Chronic Illness, Medication and Insurance
Sometimes when I write about having a chronic illness, I tend to focus on the emotional aspects of being sick. I think that for me I have always dealt with things from an emotional perspective feeling that if I am in tune with myself emotionally, I can deal with my physical issues better. But anyone who is sick, has been sick or has taken care of a sick person knows that having the medication that they need when they need it, is one the most important things in their lives. The stress and anxiety that accompanies not having the things that you need, affects you physically and emotionally. Health insurance has been one of the biggest headaches I’ve had since being on dialysis. I know that there are people out there that don’t have any health insurance and there are people out there who have insurance but it is limited and or has gaps that they must fill.
In my situation, although I’m considered “disabled,” and I receive Medicare, I don’t receive any disability payments. I was told when I applied for disability that I didn’t have enough work credits within a certain period before I became disabled. So for the first two years on dialysis, I had a very difficult time paying for my medications. I did have health insurance under my husband’s insurance but the co-pays were sometimes so expensive that I had to play “eenie, meenie, minee moe,” when it came to deciding what medications I could get or could do without. No one should ever have to make those kinds of decisions when it comes to something they NEED for their illness. My husband works full-time and is a wonderful provider (and care-giver) and he pays for our health insurance, so he felt bad about the medication decisions that I had to make.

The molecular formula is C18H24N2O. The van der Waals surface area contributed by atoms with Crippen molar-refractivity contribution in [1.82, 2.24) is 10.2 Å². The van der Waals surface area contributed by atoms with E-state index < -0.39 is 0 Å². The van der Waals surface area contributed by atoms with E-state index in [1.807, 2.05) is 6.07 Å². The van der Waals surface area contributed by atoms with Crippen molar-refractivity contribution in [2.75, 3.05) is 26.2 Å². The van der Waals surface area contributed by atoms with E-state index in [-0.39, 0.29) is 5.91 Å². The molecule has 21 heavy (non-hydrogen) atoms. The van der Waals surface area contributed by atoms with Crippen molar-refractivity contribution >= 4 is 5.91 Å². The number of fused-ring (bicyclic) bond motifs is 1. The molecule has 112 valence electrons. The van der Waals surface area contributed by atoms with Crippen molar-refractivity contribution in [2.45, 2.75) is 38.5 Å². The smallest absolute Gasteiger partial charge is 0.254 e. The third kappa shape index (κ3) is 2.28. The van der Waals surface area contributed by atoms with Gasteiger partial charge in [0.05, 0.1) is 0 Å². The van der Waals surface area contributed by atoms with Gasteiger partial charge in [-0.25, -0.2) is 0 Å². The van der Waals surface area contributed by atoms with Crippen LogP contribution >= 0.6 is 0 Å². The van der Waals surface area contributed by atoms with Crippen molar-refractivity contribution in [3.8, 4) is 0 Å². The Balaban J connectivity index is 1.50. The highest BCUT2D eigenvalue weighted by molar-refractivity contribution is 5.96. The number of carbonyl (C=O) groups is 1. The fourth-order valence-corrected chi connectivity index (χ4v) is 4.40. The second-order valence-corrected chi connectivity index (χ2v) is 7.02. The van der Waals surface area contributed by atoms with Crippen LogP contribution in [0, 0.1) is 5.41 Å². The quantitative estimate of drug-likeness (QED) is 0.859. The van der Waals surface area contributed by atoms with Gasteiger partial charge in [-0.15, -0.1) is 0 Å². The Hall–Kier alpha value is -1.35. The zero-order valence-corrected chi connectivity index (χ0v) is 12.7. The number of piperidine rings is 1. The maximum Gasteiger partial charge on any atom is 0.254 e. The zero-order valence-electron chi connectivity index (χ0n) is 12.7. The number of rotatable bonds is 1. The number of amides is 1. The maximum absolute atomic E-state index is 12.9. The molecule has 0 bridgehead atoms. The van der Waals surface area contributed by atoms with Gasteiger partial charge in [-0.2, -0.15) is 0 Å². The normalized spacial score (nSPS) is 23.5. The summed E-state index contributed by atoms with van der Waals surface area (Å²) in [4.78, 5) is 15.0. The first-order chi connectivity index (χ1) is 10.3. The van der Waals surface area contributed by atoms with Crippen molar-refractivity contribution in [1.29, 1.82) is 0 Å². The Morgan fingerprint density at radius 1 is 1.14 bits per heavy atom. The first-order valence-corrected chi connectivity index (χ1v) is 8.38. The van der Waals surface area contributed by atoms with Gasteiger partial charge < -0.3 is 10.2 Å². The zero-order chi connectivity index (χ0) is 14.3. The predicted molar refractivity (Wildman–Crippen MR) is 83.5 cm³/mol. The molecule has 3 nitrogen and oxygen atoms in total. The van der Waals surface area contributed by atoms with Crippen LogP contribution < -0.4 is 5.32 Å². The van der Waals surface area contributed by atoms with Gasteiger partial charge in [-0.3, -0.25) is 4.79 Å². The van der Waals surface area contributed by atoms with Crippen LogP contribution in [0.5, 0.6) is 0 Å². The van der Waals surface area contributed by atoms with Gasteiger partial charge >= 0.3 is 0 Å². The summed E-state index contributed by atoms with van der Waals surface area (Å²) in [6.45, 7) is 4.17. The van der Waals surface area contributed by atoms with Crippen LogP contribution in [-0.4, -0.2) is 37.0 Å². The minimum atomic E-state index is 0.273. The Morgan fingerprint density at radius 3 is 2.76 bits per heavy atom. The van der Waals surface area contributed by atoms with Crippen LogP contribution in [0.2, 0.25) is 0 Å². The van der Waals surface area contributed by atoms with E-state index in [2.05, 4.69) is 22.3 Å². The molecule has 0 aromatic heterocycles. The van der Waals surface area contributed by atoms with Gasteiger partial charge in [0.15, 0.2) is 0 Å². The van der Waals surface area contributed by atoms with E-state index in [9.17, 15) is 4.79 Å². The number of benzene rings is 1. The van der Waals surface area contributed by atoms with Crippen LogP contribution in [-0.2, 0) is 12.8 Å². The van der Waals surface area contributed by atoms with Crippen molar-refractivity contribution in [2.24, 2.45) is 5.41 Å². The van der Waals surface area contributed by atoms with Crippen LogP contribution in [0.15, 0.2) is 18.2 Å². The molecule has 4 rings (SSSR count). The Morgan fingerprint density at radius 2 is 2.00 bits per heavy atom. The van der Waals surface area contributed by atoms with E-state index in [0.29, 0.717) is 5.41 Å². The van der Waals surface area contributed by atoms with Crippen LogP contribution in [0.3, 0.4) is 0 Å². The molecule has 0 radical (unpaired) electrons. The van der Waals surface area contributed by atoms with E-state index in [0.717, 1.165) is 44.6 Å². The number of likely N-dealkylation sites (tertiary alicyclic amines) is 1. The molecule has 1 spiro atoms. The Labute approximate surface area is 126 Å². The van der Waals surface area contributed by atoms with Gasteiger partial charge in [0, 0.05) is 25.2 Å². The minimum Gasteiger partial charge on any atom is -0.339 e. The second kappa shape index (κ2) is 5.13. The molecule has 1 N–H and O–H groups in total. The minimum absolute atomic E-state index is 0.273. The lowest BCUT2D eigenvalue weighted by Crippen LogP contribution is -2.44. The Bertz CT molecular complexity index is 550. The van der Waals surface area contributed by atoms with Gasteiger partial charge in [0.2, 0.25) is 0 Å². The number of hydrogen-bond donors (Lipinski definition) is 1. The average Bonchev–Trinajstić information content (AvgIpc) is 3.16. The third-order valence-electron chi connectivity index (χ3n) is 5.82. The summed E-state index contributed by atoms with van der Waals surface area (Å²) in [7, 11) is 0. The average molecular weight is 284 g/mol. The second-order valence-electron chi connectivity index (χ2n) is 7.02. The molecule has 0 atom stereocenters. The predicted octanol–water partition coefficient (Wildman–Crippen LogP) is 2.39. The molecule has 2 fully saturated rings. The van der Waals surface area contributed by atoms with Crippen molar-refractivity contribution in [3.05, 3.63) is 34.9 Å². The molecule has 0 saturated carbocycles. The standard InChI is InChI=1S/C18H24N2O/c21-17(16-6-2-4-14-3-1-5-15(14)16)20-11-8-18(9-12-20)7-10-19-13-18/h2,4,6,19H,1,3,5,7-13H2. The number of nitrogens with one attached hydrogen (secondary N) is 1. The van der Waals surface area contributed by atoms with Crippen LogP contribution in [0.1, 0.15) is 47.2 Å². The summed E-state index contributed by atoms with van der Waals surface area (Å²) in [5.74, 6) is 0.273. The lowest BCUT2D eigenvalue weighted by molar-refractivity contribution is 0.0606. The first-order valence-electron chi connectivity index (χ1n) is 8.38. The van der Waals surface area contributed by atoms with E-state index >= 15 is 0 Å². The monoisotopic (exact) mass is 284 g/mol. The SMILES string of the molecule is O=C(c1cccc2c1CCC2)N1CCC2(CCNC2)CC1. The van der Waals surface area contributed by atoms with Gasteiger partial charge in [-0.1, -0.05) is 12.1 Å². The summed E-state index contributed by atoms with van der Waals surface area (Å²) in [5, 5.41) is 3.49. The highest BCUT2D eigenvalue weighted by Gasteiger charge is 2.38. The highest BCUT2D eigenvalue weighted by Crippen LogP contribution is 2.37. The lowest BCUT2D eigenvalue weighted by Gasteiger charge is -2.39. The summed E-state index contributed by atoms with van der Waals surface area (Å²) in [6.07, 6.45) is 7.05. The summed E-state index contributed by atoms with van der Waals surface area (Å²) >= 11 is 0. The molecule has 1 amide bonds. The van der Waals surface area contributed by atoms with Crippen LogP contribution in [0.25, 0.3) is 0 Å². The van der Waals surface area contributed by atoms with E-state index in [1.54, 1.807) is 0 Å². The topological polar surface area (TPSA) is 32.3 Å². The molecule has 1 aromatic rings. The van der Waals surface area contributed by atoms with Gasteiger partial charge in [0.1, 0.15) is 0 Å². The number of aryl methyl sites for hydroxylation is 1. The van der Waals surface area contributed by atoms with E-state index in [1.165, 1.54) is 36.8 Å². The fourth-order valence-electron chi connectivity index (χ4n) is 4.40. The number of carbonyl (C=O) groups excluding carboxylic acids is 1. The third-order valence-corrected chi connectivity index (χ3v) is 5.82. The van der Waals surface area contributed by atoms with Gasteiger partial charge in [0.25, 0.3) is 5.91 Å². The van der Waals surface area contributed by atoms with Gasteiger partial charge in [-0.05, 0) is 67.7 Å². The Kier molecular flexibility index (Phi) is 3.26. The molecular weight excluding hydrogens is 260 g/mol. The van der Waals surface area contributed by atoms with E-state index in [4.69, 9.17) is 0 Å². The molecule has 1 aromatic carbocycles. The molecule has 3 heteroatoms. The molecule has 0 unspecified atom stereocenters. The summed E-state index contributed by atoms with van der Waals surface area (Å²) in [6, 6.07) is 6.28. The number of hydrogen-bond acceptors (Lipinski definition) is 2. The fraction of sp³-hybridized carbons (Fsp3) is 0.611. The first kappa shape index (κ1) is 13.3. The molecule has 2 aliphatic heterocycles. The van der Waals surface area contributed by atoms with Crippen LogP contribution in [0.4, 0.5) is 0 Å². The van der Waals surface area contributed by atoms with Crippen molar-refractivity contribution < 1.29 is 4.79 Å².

When talking to other people about their issues with medications, I found that many of them had to make the same decisions I did or just went without in order to pay for other necessities. Again, being able to get and afford medication should never be like a game where you have to pick and choose. I am not making a political statement when I say this, just a personal one – the United States really drops the ball when it comes to our health care. To have uncontrollable high blood pressure and then have to go without the medication to control it causes more health issues and this is unacceptable.
As I mentioned, about two years into dialysis, I received some wonderful help from the social worker at my unit. After filing and refiling out paperwork and getting denied several times for additional help, I actually found a program within Medicare that made it possible for me to afford ALL my medications when I need them.
***I wanted to add that although there are drug companies out there that “advertise” that they can help you if you can’t afford your medications, I wasn’t able to get help in that way. Some of these companies have certain guidelines regarding financial limits and some of those limits for a family of three, were ridiculously low. I think that the “poverty guidelines,” especially in today’s economic times, should be re-evaluated.